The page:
Cool Counts: Vincent D’Onofrio Talks ‘Jurassic World’

Vincent D'Onofrio Jurassic World


Vincent D’Onofrio knows he’s a character actor, and he knows what’s cool. Not that it’s much of a secret: getting to act opposite velociraptors in Jurassic World is cool by anyone’s standards. D’Onofrio plays a Vic Hoskins in Colin Trevorrow’s sequel to Steven Spielberg’s classic sci-fi thriller Jurassic Park, and Hoskins has a plan to train velociraptors to work alongside soldiers on the battlefield. It’s a plan that Chris Pratt’s character, Owen Grady, has a problem with, but both of them will be put to the test when tragedy once again strikes the island of Isla Nublar.

We caught up with Vincent D’Onofrio on the phone to talk about his experience with both Jurassic Park and Jurassic World, find out more about his lifelong gig as a character actor, and his fondest memories of working on the hit TV series Daredevil. We also ask him for the secret ingredients to Mystic Pizza, but sadly, he can offer very little help to the many, many fans of the film.

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CraveOnline: What was your experience with the first Jurassic Park? Did you have the same childlike sense of wonder that us kids had?

Vincent D’Onofrio: Oh yeah. I mean, I read the book. I remember reading the book on an airplane on a very long trip to Australia, and then I heard shortly after that that Spielberg was going to be making it into a movie. Growing up in the generation that I did, Spielberg was such a huge, iconic filmmaker to my generation, you know? And I’m a big sci-fi fan, so the idea was just incredible. 

And then seeing it, I think that one of the things we have in common, anybody that liked the movie Jurassic Park, that they just go down a laundry list of iconic images that are left with you from that movie after all these years. Just waiting to see the dinosaurs running through the field, and seeing the raptors and how they moved, and the first time… and the park itself. What Hammond was preparing and how it reminded you a little bit of Disney, a little bit of how he would [have designed it]. He took you through and taught you about the mosquito, getting the mosquito out of the [amber] and blood from the mosquito. It’s just all those images stayed with me even after all these years.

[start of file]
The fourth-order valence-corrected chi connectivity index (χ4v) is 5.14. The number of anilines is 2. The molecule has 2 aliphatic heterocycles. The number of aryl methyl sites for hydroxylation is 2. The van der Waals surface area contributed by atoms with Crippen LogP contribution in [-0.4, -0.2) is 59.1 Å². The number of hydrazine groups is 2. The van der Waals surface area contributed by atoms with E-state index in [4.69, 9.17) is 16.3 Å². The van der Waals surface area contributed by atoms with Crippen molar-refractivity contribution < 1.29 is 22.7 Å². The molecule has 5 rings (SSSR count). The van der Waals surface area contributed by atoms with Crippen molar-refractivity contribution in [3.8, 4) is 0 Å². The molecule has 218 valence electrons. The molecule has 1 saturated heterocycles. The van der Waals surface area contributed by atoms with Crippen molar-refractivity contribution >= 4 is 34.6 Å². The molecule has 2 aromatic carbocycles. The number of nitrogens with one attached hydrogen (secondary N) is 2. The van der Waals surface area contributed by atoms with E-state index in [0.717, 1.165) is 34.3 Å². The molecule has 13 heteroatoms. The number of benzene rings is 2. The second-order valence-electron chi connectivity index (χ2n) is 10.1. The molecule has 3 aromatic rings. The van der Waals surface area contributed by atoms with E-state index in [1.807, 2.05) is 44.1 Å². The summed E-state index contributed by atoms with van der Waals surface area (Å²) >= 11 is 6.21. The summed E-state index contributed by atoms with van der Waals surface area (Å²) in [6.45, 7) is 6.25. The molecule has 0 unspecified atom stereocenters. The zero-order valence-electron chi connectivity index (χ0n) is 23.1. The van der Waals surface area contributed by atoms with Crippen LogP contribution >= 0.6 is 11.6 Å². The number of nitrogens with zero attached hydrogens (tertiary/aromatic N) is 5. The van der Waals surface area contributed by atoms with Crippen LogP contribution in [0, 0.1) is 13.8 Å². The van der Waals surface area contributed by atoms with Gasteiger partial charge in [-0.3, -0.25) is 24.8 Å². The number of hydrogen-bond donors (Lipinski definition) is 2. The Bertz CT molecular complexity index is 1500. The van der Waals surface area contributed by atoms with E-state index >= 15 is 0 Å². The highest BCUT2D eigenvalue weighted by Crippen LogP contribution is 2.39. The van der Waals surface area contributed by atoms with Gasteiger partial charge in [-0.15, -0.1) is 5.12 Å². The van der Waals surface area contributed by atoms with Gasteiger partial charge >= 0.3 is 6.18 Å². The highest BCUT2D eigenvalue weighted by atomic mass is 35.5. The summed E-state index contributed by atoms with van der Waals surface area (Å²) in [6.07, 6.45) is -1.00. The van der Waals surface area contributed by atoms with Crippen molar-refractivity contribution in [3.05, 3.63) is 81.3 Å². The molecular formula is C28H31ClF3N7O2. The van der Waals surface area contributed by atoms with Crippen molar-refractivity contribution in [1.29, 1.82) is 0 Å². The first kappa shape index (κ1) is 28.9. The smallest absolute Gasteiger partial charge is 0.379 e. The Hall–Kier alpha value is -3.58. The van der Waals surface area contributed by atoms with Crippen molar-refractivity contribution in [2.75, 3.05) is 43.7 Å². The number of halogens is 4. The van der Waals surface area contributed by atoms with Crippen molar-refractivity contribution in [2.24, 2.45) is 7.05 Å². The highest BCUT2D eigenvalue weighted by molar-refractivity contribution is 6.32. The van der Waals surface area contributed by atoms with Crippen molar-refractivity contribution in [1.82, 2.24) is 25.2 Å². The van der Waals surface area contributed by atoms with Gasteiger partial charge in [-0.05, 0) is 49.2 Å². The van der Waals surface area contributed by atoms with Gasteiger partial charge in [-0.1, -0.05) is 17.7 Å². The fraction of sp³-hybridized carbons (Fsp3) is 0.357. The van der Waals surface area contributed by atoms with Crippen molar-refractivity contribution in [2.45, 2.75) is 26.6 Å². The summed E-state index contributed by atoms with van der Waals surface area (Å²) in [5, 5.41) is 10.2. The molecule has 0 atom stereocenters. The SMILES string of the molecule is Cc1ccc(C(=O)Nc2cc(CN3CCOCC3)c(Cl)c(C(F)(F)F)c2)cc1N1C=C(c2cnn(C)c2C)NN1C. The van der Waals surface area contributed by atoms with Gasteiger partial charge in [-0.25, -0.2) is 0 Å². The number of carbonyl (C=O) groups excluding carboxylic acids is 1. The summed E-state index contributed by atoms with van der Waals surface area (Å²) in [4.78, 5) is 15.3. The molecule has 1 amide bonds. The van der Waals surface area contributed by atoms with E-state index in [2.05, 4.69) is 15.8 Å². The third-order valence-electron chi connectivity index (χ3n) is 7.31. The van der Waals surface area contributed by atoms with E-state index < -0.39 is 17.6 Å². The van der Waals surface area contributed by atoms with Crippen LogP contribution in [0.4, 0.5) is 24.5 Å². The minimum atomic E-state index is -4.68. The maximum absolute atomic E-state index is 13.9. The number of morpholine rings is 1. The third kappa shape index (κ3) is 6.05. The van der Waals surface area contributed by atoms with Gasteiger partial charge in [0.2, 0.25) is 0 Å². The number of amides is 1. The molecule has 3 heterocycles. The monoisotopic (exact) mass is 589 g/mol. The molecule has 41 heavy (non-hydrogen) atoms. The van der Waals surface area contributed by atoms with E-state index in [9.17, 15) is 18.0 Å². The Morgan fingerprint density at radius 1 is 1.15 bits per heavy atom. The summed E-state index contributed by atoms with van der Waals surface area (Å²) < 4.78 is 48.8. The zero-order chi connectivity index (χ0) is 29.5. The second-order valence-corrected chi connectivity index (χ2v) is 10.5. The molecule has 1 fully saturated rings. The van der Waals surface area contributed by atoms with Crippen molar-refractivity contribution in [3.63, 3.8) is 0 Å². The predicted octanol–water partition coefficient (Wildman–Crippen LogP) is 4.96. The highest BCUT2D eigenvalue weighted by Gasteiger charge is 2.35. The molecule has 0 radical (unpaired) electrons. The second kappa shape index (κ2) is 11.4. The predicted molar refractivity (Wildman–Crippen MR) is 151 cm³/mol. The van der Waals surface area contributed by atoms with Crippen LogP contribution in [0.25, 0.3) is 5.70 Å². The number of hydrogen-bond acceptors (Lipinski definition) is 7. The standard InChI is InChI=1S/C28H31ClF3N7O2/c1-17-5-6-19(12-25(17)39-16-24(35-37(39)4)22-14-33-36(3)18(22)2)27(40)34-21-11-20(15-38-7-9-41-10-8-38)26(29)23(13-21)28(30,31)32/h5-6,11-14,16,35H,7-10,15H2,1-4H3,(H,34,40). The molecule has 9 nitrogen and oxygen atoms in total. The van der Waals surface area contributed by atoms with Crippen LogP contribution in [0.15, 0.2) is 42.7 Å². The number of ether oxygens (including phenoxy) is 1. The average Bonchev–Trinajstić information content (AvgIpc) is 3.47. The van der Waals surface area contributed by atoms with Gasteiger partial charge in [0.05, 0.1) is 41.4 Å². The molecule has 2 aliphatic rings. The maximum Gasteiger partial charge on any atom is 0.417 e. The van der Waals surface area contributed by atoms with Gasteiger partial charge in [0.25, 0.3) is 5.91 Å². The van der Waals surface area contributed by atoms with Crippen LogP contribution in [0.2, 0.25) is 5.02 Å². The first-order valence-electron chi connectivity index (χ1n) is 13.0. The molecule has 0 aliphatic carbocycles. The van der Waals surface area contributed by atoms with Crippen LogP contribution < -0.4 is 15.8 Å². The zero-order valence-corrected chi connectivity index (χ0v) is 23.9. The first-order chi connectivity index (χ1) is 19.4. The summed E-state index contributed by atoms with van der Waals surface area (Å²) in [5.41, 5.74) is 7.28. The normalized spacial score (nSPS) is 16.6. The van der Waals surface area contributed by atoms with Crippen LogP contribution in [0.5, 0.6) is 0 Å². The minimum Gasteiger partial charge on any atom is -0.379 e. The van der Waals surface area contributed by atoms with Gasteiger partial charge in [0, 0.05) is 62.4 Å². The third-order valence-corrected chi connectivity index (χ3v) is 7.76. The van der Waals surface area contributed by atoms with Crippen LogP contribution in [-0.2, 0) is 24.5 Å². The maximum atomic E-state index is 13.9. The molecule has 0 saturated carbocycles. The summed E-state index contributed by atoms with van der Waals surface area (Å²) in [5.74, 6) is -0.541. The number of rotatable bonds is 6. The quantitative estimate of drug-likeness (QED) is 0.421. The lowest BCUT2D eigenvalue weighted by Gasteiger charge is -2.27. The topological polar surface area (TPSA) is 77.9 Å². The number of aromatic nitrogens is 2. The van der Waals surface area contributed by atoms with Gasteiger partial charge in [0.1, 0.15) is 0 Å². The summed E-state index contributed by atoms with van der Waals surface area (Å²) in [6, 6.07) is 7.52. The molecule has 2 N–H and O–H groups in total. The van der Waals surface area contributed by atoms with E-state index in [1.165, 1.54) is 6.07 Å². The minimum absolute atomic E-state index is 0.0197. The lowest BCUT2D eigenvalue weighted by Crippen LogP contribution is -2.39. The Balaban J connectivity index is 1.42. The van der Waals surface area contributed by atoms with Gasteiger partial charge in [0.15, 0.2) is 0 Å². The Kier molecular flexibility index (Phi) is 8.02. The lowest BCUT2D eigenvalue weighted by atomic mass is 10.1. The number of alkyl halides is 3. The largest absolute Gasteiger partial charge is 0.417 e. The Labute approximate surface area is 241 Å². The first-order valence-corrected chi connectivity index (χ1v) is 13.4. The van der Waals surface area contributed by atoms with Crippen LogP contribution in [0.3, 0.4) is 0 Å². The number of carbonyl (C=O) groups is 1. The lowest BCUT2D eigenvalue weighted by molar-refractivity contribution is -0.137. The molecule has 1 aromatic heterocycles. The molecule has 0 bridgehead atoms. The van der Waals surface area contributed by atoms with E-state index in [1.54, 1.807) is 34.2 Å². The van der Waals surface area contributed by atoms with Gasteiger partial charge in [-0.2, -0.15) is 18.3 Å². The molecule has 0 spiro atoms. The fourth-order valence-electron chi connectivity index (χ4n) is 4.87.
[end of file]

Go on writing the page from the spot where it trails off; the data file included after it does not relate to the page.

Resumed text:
So was this an easy project to say “yes” to? Was it like, “I don’t even care who I play?”

Well of course, yeah. It would be silly not to do it. I mean, how could you turn down Jurassic? I can’t imagine.

What were your thoughts when the character that they presented you with was the evil military guy? It’s a character we’ve seen before, so how were you thinking you’d make it your own?

I don’t know, I think you just approach him as a person. A real person. He has his point of view and he has his job, and that’s how you play it. The movie in itself is so huge. The lead characters, like Chris [Pratt] and Bryce [Dallas Howard] and the kids, and there’s this whole storyline with the dinosaurs. As a character actor you just have to realize how you fit in and kind of just help service the story. That’s really my job as a character actor. So I just try and approach him like a real person with a point of view, and the writers and then the filmmaker, Colin [Trevorrow] does the rest.